"Proof of the statutory offense, however, must reach beyond, to his intent, and support the inference that the defendant intended that persons should resort to the place for the purpose of gambling. State v. Ackerman, 62 N.J.L. 456 (Sup. Ct. 1898); State v. Griffin, 85 N.J.L. 613 (E. & A. 1914); State v. Terry, 91 N.J.L. 539 (E. & A. 1918), reversing 89 N.J.L. 522 (Sup. Ct. 1916); State v. Clark, supra. But 'Intent as a separate proposition for proof does not commonly exist.' Wigmore, supra, sec. 242, p. 39. It must ordinarily be discovered, as other mental states are, in the evidence of defendant's conduct in the surrounding circumstances,
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and upon the instant indictment 'might or might not be inferred from his knowledge and permission.' State v. Ackerman, supra, p. 459."
As to the proof in the case sub judice, the appellant admits signing the affidavit of title, and the closing attorney testified, after taking the oath he subscribed his name beneath the jurat. There was no objection to the affidavit being received in evidence.
As to the suggestion Siegler did not read it, a signature to a sworn document imputes to the affiant knowledge of its contents even though it may not have been read by or to him. State v. McBarron, 66 N.J.L. 680 (E. & A. 1901); State v. Bartell, 15 N.J. Super. 450 (App. Div. 1951).
Significance, too, can be attached to the fact that Siegler for 30 years had been in the building business. Although there is no specific proof in the record that he had closed many title and mortgage transactions, there is nevertheless sufficient to infer he was fairly cognizant with the legal machinery involved and the general purport and effect of the legal documents employed, including an affidavit of title.
Our statutory crime of false swearing is to be distinguished from the crime of perjury. There are distinctions between them in certain respects. The statutory offense was designed to free the prosecution from certain technicalities of proof and to overcome the difficulties of obtaining a conviction for acts within its purview as well as to include certain commissions of falsehood under oath not within the classification of perjury. State v. Kowalczyk, 3 N.J. 51 (1949).
It is also said the appellant was unduly restricted in the cross-examination of the witness Macknet. Three excluded questions are cited, relating to what the witness would have done in a factual situation contrary to the one in issue. They were objected to as improper under these circumstances, and we are in accord with the ruling made.
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The affidavit, it is urged, could not form the basis of a conviction under the statute because it was incomplete and it was improper to infer from the blank that there were no exceptions.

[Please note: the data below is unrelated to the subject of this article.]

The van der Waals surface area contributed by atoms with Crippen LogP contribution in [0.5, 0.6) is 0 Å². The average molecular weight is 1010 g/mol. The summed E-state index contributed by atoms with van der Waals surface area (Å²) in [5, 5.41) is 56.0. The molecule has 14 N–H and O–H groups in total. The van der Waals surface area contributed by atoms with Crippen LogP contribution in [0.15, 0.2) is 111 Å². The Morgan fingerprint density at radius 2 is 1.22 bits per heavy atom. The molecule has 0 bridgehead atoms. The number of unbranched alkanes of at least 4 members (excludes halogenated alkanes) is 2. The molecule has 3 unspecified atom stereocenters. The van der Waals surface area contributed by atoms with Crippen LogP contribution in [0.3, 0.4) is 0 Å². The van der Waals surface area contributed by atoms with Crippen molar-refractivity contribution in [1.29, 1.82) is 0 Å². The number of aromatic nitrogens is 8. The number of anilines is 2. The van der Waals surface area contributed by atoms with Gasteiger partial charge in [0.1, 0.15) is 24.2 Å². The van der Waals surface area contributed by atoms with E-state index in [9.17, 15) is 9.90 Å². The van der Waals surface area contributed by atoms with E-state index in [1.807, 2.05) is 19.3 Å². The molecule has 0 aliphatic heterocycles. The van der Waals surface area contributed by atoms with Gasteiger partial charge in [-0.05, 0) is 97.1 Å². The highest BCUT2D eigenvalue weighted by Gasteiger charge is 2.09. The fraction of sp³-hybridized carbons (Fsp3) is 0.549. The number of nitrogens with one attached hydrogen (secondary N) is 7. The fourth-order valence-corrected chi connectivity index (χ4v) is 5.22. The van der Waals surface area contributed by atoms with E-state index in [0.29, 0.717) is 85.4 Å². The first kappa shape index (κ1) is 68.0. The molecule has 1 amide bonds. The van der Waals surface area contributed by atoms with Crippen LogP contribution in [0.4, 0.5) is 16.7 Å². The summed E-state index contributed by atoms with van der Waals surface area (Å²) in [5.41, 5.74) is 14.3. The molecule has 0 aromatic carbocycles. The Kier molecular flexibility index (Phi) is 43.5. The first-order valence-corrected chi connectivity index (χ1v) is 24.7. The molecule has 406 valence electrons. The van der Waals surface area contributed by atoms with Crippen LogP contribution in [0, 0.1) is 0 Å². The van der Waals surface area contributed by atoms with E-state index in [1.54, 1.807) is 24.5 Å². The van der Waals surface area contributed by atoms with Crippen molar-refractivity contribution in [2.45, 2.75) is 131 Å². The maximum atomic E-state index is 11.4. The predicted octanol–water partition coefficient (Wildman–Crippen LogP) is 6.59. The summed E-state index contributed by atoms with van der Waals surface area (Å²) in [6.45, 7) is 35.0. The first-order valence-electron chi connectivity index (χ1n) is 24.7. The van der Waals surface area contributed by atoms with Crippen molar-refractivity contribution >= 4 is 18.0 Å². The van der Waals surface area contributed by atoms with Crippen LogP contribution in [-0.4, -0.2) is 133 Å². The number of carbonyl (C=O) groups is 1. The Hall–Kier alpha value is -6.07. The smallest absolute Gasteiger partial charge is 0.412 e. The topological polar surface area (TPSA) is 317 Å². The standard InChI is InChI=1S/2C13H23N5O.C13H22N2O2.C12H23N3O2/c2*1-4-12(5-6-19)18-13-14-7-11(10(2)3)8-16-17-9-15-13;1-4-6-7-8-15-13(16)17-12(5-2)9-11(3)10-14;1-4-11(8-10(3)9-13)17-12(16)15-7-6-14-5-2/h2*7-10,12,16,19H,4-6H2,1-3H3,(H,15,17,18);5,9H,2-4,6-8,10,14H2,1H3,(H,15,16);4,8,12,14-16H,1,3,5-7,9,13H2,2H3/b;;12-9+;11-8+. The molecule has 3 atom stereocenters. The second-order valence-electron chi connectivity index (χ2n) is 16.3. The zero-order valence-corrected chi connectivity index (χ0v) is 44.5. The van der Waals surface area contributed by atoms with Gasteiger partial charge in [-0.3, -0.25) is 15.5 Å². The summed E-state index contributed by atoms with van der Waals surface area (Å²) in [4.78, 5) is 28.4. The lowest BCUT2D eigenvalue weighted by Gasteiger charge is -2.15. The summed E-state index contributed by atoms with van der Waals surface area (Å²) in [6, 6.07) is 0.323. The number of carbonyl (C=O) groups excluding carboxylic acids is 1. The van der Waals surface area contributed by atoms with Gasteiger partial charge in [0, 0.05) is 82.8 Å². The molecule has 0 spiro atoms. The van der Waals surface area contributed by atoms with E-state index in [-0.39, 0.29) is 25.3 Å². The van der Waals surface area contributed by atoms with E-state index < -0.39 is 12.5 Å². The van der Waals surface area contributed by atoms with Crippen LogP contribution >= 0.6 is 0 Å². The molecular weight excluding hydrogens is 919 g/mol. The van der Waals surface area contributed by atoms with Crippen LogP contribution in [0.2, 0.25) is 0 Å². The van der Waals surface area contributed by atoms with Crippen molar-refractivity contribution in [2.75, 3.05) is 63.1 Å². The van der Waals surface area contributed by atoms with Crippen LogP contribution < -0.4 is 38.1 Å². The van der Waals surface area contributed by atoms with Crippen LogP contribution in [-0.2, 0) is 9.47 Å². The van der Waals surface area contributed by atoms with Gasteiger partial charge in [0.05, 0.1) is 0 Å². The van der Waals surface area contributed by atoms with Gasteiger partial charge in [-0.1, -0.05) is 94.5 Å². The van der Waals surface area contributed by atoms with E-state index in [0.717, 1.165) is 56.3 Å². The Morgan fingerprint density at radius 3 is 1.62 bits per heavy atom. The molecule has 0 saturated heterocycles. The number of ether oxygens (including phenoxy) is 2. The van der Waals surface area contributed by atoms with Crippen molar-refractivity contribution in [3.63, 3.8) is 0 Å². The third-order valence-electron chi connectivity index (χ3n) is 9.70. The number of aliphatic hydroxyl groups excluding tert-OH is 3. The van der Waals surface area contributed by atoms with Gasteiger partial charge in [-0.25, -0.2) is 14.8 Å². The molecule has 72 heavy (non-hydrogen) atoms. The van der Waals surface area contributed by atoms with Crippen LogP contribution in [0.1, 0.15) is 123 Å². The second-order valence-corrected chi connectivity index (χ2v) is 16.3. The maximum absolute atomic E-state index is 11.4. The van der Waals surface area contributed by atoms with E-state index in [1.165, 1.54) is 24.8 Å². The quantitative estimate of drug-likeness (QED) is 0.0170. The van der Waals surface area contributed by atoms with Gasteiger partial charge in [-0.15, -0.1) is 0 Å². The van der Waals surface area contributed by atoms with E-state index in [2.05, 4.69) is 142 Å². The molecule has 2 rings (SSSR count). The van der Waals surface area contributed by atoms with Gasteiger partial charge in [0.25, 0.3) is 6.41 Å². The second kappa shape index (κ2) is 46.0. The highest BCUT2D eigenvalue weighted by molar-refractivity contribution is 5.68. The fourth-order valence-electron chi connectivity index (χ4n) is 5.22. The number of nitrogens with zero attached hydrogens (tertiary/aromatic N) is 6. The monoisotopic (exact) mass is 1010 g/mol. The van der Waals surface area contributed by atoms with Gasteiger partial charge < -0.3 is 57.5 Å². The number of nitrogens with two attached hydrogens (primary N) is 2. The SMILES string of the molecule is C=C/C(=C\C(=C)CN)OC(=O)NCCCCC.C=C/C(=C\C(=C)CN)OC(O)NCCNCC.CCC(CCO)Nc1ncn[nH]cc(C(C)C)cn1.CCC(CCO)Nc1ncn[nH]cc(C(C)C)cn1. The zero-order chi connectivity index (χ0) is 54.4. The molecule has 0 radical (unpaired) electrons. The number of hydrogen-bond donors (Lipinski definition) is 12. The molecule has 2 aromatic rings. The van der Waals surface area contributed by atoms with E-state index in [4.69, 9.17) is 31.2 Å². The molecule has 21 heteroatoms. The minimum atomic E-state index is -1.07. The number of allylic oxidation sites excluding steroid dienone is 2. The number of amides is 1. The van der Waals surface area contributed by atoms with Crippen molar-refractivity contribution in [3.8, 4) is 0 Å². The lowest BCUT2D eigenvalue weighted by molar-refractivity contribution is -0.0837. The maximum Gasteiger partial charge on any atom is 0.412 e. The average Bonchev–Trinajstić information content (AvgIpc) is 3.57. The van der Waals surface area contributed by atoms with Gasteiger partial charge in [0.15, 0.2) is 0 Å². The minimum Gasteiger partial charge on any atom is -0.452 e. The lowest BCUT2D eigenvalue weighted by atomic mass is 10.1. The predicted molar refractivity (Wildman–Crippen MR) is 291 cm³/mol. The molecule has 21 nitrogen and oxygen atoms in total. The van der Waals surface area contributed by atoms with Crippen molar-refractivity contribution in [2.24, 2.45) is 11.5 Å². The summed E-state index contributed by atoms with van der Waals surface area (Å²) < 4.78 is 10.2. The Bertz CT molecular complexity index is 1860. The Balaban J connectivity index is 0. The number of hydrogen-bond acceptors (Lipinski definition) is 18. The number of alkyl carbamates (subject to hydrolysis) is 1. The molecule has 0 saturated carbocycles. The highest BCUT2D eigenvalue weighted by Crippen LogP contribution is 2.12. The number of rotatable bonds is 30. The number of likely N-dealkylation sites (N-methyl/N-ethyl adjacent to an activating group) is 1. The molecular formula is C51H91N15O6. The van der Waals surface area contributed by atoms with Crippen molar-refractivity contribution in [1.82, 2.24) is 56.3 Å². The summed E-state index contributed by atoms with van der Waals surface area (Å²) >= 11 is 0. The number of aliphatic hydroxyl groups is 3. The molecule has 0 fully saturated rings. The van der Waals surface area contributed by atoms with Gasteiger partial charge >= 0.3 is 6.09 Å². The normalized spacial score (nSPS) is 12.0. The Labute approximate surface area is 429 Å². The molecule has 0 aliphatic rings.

We think it was incumbent upon the affiant to insert in the space referred to "any facts by reason of which said possession or title might be disturbed or questioned." Absence of notation in such a blank space was intended as an affirmative representation that no exceptions existed within the affiant's knowledge. This was the interpretation made by the court below, with which we agree.
It is suggested before the defendant could be convicted there must be proof he was sworn. The record contains such proof both from a witness and from the document in question.
Macknet's qualification to administer the oath was conceded, and he testified the appellant signed the affidavit in his presence. The witness said that "after taking the signature and oath," he subscribed his name as the officer taking the oath. The facts were assumed and contained in the question, but the answer was an unequivocal confirmation of the incorporated facts.
The defendant never denied he was sworn and at least inferentially admitted it on his own case when he was asked: "Q. Did you intend to swear falsely?" and answered in the negative. The affidavit signed by the defendant recites in its introduction: "Albert Siegler, being duly sworn," and the jurat closing the instrument specifically says: "Sworn to before me."
No issue seems to have been made of this point except on appeal, as the record shows it was not included in the reasons submitted for a judgment of dismissal.
Lastly, it is contended the cross-examination of the defendant exceeded legitimate bounds. Even if it covered matters previously introduced, "it is with the method that the defendant complains."
We grant it was prolonged and repetitious; yet considerable latitude is customarily allowed in the cross-examination
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of a witness, and the extent of it rests in the sound discretion of the trial court. State v. Todaro, 131 N.J.L. 59 (Sup. Ct. 1943), affirmed 131 N.J.L. 430 (E. & A. 1944), appeal dismissed 323 U.S. 67, 89 L. Ed. 542 (1944).
We discern no error so prejudicial as to constitute an abuse of the trial court's discretionary power to determine the scope of the cross examination.
The judgment is affirmed.